Publisher's Version
MLGuard: Defend Your Machine Learning Model!
Sheng Wong ORCID logo, Scott Barnett ORCID logo, Jessica Rivera-Villicana ORCID logo, Anj Simmons ORCID logo, Hala Abdelkader ORCID logo, Jean-Guy Schneider ORCID logo, and Rajesh Vasa ORCID logo
(Deakin University, Australia; RMIT University, Australia; Monash University, Australia)
Machine Learning (ML) is used in critical highly regulated and high-stakes fields such as finance, medicine, and transportation. The correctness of these ML applications is important for human safety and economic benefit. Progress has been made on improving ML testing and monitoring of ML. However, these approaches do not provide i) pre/post conditions to handle uncertainty, ii) defining corrective actions based on probabilistic outcomes, or iii) continual verification during system operation. In this paper, we propose MLGuard, a new approach to specify contracts for ML applications. Our approach consists of a) an ML contract specification defining pre/post conditions, invariants, and altering behaviours, b) generated validation models to determine the probability of contract violation, and c) an ML wrapper generator to enforce the contract and respond to violations. Our work is intended to provide the overarching framework required for building ML applications and monitoring their safety.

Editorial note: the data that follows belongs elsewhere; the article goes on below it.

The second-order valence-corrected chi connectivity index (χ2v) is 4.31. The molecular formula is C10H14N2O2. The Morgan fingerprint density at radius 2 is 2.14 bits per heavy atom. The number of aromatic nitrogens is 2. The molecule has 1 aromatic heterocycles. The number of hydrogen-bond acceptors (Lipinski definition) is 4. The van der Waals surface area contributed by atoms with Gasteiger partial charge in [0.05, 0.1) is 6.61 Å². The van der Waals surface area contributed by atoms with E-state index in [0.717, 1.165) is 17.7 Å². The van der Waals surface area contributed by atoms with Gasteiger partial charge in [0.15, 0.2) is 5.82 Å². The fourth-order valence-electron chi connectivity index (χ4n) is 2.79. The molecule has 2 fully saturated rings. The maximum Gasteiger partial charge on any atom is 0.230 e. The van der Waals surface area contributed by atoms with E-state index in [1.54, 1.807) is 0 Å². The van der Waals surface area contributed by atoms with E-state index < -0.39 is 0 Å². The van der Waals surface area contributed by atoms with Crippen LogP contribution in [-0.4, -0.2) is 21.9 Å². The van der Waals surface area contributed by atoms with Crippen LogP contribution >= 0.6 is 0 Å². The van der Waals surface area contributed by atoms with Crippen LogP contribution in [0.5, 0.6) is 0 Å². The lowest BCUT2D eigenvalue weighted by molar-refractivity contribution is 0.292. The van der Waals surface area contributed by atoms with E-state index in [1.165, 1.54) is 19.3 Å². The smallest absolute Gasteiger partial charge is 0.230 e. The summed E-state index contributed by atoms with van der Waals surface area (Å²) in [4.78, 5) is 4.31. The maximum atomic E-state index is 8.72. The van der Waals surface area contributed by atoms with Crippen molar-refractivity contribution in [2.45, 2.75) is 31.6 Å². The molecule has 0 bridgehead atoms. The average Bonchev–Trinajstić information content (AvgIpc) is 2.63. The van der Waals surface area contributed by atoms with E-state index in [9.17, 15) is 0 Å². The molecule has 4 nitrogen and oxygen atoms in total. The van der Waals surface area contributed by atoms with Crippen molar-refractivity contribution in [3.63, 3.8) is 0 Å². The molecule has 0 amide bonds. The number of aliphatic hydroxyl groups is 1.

Publisher's Version
Interpretable On-the-Fly Repair of Deep Neural Classifiers
Hossein Mohasel Arjomandi ORCID logo and Reyhaneh Jabbarvand ORCID logo
(University of Illinois at Urbana-Champaign, USA)
Deep neural networks (DNNs) are vital in safety-critical systems but remain imperfect, leading to misclassification post-deployment. Prior works either make the model abstain from predicting in uncertain cases and so reduce its overall accuracy, or suffer from being uninterpretable. To overcome the limitations of prior work, we propose an interpretable approach to repair misclassifications after model deployment, instead of discarding them, by reducing the multi-classification problem into a simple binary classification. Our proposed technique specifically targets the predictions that the model is uncertain about them, extracts the training data that is positively and negatively incorporated into those uncertain decisions, and uses them to repair the cases where uncertainty leads to misclassification. We evaluate our approach on MNIST. The preliminary results show that our technique can repair 10.7% of the misclassifications on average, improving the performance of the models, and motivating the applicability of on-the-fly repair for more complex classifiers and different modalities.

Publisher's Version
Towards Safe ML-Based Systems in Presence of Feedback Loops
Sumon Biswas ORCID logo, Yining She ORCID logo, and Eunsuk Kang ORCID logo
(Carnegie Mellon University, USA)